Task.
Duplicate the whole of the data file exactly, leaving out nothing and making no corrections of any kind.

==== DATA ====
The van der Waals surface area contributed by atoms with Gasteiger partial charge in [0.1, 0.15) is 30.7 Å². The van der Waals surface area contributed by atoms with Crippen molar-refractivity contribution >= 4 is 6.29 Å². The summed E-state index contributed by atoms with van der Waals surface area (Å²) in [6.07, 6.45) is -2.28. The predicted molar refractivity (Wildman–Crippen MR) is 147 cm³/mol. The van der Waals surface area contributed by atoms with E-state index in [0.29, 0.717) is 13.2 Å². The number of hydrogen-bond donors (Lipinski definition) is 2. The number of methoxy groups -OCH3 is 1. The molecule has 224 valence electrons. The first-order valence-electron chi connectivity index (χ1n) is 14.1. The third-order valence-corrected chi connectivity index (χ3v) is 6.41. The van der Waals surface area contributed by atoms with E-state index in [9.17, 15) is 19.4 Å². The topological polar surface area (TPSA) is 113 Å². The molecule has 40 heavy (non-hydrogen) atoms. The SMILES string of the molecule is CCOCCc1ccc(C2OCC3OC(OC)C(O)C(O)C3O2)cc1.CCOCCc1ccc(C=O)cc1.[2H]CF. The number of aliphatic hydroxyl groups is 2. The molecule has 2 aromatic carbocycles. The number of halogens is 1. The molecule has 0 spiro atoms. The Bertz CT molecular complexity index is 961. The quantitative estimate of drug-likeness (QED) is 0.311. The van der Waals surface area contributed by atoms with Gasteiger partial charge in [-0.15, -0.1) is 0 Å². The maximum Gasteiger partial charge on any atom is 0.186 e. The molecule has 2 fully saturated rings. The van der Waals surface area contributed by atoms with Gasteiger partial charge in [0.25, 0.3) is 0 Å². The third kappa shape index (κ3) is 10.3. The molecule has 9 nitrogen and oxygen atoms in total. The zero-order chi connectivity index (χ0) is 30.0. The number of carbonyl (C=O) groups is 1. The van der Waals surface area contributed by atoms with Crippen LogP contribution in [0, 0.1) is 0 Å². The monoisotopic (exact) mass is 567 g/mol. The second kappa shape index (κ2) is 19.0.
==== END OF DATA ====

The van der Waals surface area contributed by atoms with Gasteiger partial charge in [0.1, 0.15) is 30.7 Å². The van der Waals surface area contributed by atoms with Crippen molar-refractivity contribution >= 4 is 6.29 Å². The summed E-state index contributed by atoms with van der Waals surface area (Å²) in [6.07, 6.45) is -2.28. The predicted molar refractivity (Wildman–Crippen MR) is 147 cm³/mol. The van der Waals surface area contributed by atoms with E-state index in [0.29, 0.717) is 13.2 Å². The number of hydrogen-bond donors (Lipinski definition) is 2. The number of methoxy groups -OCH3 is 1. The molecule has 224 valence electrons. The first-order valence-electron chi connectivity index (χ1n) is 14.1. The third-order valence-corrected chi connectivity index (χ3v) is 6.41. The van der Waals surface area contributed by atoms with E-state index in [9.17, 15) is 19.4 Å². The topological polar surface area (TPSA) is 113 Å². The molecule has 40 heavy (non-hydrogen) atoms. The SMILES string of the molecule is CCOCCc1ccc(C2OCC3OC(OC)C(O)C(O)C3O2)cc1.CCOCCc1ccc(C=O)cc1.[2H]CF. The number of aliphatic hydroxyl groups is 2. The molecule has 2 aromatic carbocycles. The number of halogens is 1. The molecule has 0 spiro atoms. The Bertz CT molecular complexity index is 961. The quantitative estimate of drug-likeness (QED) is 0.311. The van der Waals surface area contributed by atoms with Gasteiger partial charge in [-0.15, -0.1) is 0 Å². The maximum Gasteiger partial charge on any atom is 0.186 e. The molecule has 2 fully saturated rings. The van der Waals surface area contributed by atoms with Gasteiger partial charge in [0.25, 0.3) is 0 Å². The third kappa shape index (κ3) is 10.3. The molecule has 9 nitrogen and oxygen atoms in total. The zero-order chi connectivity index (χ0) is 30.0. The number of carbonyl (C=O) groups is 1. The van der Waals surface area contributed by atoms with Crippen LogP contribution in [0, 0.1) is 0 Å². The monoisotopic (exact) mass is 567 g/mol. The second kappa shape index (κ2) is 19.0.